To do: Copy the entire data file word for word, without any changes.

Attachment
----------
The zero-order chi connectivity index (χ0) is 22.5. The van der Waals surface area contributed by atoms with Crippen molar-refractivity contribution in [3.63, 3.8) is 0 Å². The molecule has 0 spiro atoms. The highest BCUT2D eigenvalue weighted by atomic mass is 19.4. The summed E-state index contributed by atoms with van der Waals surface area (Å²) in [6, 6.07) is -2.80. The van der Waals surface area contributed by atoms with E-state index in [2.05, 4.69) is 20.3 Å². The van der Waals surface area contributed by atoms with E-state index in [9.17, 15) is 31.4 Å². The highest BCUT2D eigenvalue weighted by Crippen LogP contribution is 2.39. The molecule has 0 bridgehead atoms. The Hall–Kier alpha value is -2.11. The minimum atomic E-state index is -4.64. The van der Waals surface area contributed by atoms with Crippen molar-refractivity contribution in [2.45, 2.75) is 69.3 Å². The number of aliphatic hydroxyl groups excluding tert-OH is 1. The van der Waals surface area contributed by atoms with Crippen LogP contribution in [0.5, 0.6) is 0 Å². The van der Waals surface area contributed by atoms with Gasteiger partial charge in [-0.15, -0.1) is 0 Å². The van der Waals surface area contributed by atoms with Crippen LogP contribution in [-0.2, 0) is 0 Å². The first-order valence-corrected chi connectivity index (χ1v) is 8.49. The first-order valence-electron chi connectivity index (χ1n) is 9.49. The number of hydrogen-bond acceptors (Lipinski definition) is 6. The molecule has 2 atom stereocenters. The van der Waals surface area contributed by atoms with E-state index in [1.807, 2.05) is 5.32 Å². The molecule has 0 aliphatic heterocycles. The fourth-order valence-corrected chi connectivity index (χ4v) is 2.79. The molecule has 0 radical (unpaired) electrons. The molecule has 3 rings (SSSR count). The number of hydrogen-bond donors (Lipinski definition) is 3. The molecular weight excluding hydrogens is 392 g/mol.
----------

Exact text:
The zero-order chi connectivity index (χ0) is 22.5. The van der Waals surface area contributed by atoms with Crippen molar-refractivity contribution in [3.63, 3.8) is 0 Å². The molecule has 0 spiro atoms. The highest BCUT2D eigenvalue weighted by atomic mass is 19.4. The summed E-state index contributed by atoms with van der Waals surface area (Å²) in [6, 6.07) is -2.80. The van der Waals surface area contributed by atoms with E-state index in [2.05, 4.69) is 20.3 Å². The van der Waals surface area contributed by atoms with E-state index in [9.17, 15) is 31.4 Å². The highest BCUT2D eigenvalue weighted by Crippen LogP contribution is 2.39. The molecule has 0 bridgehead atoms. The Hall–Kier alpha value is -2.11. The minimum atomic E-state index is -4.64. The van der Waals surface area contributed by atoms with Crippen molar-refractivity contribution in [2.45, 2.75) is 69.3 Å². The number of aliphatic hydroxyl groups excluding tert-OH is 1. The van der Waals surface area contributed by atoms with Crippen LogP contribution in [0.5, 0.6) is 0 Å². The van der Waals surface area contributed by atoms with Gasteiger partial charge in [-0.15, -0.1) is 0 Å². The van der Waals surface area contributed by atoms with Crippen LogP contribution in [-0.2, 0) is 0 Å². The first-order valence-corrected chi connectivity index (χ1v) is 8.49. The first-order valence-electron chi connectivity index (χ1n) is 9.49. The number of hydrogen-bond acceptors (Lipinski definition) is 6. The molecule has 2 atom stereocenters. The van der Waals surface area contributed by atoms with E-state index in [1.807, 2.05) is 5.32 Å². The molecule has 0 aliphatic heterocycles. The fourth-order valence-corrected chi connectivity index (χ4v) is 2.79. The molecule has 0 radical (unpaired) electrons. The molecule has 3 rings (SSSR count). The number of hydrogen-bond donors (Lipinski definition) is 3. The molecular weight excluding hydrogens is 392 g/mol.